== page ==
Where it falls down is in the area of fun – it simply wasn’t fun. At all. Granted, this is subjective: there are games I find fun that other people loathe and vice-versa. However, no one I played this with thought it was fun. Normally I’d insist on playing a game I was to review more than twice, but there’s no way I’m going to coerce people into a third game. In fact the first game, using the 6×6 cards, got called early because we had played a fair number of rounds and had outlasted everyone’s tolerance for the game; the second game (with different players aside from me) used 4×4 cards and was as expected much shorter. Note that unlike a decision-making game, which may improve with further play as players get used to the dynamics of that particular game, a skill game won’t improve unless being bad at the skill means it’s not fun (it isn’t always) and players are actually bad at it. Everyone I played with did fine at remembering things, so it’s not going to get better with more play. (No one was perfect, but remembering things perfectly would mean you complete the game as fast as you can move through it, which doesn’t seem like much fun either.)
I’m not entirely sure why it wasn’t fun. There are other memory games I like. I think the main problem here is that you don’t get to actually exercise your memory in the first part of the game. On your first turn you’re playing randomly – completely so with respect to the traps and mostly so with respect to the path, which you can predict in some cases. Once you make a mistake you have to remember things, of course, but few adults will have a problem remembering a sequence of a few moves they made a few seconds ago. The game doesn’t start to get interesting until your second turn, but unless you got lucky the first turn it still won’t be that interesting since you won’t have gotten that far yet, so you replay a few moves and then have to start random play again. Eventually you have enough to remember that it’s actually challenging, but by that time people seem to get sick of it, which is not surprising considering how many times you have to run through the same sequence of actions.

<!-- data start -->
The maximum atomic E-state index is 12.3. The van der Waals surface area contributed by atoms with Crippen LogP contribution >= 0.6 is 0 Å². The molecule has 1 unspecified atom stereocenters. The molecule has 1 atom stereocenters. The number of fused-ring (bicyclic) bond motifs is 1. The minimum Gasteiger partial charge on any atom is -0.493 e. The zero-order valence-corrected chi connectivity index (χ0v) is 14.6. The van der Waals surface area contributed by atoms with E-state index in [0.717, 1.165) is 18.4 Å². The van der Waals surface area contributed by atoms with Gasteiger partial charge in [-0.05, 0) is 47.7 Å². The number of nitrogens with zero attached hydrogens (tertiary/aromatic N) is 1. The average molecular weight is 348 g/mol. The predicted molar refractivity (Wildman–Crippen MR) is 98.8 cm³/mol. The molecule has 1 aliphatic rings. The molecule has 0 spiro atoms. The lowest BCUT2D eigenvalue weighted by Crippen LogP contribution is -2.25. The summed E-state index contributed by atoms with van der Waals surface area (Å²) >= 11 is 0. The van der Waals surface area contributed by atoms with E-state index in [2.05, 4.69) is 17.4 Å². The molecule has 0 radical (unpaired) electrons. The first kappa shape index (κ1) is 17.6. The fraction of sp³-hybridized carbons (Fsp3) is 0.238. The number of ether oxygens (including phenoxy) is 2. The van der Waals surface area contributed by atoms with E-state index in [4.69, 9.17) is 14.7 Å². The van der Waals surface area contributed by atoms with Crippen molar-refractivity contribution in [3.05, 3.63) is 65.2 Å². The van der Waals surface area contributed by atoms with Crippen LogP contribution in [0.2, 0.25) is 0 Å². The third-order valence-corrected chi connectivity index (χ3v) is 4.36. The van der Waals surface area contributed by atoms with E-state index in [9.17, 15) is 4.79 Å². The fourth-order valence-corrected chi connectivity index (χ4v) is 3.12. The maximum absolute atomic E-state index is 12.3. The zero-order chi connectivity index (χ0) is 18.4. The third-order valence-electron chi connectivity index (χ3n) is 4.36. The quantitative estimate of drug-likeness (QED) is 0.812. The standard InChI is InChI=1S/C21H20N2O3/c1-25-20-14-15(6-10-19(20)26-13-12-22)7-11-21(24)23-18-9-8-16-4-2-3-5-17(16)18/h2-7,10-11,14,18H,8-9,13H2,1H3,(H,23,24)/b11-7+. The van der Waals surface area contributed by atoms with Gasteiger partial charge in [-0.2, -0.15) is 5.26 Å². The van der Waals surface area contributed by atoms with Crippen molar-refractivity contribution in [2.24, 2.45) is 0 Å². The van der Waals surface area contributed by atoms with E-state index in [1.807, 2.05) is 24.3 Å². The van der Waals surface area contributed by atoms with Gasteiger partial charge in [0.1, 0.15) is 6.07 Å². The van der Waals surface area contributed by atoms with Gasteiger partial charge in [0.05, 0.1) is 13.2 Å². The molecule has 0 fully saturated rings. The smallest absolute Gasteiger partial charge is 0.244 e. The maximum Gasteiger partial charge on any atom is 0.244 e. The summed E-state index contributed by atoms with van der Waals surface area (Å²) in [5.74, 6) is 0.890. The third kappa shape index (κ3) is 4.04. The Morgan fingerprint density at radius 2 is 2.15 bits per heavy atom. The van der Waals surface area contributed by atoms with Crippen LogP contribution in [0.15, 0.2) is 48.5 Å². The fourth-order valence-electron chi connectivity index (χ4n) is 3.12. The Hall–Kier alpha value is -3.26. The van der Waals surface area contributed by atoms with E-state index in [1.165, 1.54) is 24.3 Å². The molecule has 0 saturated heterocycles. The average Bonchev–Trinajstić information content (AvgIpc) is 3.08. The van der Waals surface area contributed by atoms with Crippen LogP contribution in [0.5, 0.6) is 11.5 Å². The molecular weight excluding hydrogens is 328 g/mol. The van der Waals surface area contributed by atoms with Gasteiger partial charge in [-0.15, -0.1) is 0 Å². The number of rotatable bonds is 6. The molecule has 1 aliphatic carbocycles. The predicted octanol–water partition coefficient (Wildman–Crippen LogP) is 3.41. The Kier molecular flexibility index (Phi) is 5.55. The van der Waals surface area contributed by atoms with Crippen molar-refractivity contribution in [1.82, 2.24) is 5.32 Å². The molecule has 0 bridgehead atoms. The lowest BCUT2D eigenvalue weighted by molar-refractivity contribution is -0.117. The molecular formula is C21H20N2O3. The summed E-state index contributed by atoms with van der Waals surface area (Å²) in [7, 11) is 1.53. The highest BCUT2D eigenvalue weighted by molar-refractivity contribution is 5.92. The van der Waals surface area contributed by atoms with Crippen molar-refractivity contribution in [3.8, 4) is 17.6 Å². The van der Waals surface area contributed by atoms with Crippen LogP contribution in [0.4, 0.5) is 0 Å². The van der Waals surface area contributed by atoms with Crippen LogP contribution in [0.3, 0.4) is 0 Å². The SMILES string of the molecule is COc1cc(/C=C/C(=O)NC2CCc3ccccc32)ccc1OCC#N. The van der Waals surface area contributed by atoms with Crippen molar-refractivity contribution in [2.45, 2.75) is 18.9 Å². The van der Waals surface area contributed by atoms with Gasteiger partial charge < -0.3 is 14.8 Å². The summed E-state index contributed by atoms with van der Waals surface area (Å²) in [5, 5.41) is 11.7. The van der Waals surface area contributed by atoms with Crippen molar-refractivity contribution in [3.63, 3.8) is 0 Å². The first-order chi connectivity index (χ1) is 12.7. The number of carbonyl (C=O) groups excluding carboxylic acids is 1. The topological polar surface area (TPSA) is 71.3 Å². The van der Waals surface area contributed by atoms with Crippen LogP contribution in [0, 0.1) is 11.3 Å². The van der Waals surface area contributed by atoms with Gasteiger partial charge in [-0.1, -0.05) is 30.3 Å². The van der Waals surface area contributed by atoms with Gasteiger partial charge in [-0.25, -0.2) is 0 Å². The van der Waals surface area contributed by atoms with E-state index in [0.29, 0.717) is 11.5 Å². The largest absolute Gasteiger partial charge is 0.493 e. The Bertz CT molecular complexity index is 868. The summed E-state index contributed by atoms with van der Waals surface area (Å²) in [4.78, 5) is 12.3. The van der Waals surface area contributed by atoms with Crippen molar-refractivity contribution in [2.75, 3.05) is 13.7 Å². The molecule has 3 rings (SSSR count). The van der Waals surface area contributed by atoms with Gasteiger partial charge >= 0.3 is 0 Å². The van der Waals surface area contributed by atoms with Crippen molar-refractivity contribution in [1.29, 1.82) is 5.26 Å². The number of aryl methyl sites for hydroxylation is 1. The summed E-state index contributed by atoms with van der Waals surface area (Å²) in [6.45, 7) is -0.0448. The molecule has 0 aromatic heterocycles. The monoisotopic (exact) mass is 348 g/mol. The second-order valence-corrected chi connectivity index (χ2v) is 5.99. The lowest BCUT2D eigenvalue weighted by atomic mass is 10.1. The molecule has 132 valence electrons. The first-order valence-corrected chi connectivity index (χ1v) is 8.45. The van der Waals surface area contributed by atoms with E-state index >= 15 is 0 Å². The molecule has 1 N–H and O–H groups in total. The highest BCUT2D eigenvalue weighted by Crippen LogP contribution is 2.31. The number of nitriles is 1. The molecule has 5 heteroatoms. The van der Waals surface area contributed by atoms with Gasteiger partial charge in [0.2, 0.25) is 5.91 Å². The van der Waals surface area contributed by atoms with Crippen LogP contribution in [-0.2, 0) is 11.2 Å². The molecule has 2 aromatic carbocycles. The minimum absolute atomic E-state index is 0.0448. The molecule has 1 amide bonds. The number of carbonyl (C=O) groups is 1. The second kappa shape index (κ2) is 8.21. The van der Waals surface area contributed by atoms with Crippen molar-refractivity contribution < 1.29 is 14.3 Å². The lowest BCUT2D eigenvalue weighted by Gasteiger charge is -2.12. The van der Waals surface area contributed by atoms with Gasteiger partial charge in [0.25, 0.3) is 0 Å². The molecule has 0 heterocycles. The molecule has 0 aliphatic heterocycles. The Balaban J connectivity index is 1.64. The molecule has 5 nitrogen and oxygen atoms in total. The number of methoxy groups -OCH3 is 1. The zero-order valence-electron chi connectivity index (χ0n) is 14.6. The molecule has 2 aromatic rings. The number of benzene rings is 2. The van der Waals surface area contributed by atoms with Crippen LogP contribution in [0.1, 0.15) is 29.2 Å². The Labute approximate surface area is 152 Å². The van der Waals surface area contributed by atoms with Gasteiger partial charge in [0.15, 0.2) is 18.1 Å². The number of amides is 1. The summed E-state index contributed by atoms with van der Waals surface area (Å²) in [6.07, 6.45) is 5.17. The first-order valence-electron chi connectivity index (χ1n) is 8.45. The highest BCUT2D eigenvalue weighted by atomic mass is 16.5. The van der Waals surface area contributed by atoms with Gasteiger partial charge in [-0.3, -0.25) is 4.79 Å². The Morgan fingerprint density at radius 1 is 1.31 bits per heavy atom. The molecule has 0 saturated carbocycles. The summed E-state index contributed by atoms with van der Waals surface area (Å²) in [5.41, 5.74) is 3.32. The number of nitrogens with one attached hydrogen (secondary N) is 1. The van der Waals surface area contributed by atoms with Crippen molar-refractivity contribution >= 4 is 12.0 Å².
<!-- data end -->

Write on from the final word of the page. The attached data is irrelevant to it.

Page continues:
Good memory games don’t work like this: they either present you with a lot of information to remember up front or gradually build it up, but they don’t have a lot to remember but make you discover it randomly. The children’s game Memory does do this, but it’s aimed at very young children.
I think Stumblewood would be better if the designers had taken a different approach, say giving everyone some hit point tokens, letting you see your card for a bit before going through it, docking you points for mistakes, and going through more cards until only one player is left. (Feel free to try this completely untested variant if you like.) As it stands I can’t recommend it.
THOUGHTS OF OTHER OPINIONATED GAMERS
Joe Huber (1 play) – I actually do enjoy memory elements in games, making Stumblewood a fine candidate for me. But – while the memory element was fine, the rest of the game left a lot to be desired. Dan introduced me to another escape-the-maze game, Blind Alley, a few years back, and while there’s no memory element in that game it is a far better take on the genre, in my opinion, offering the opportunity for deduction and logical intuition in place of stumbling around blind until you’ve triggered all of the traps.
Ratings from the Opinionated Gamers:
I love it!
I like it.
Not for me… Dan Blum, Joe H.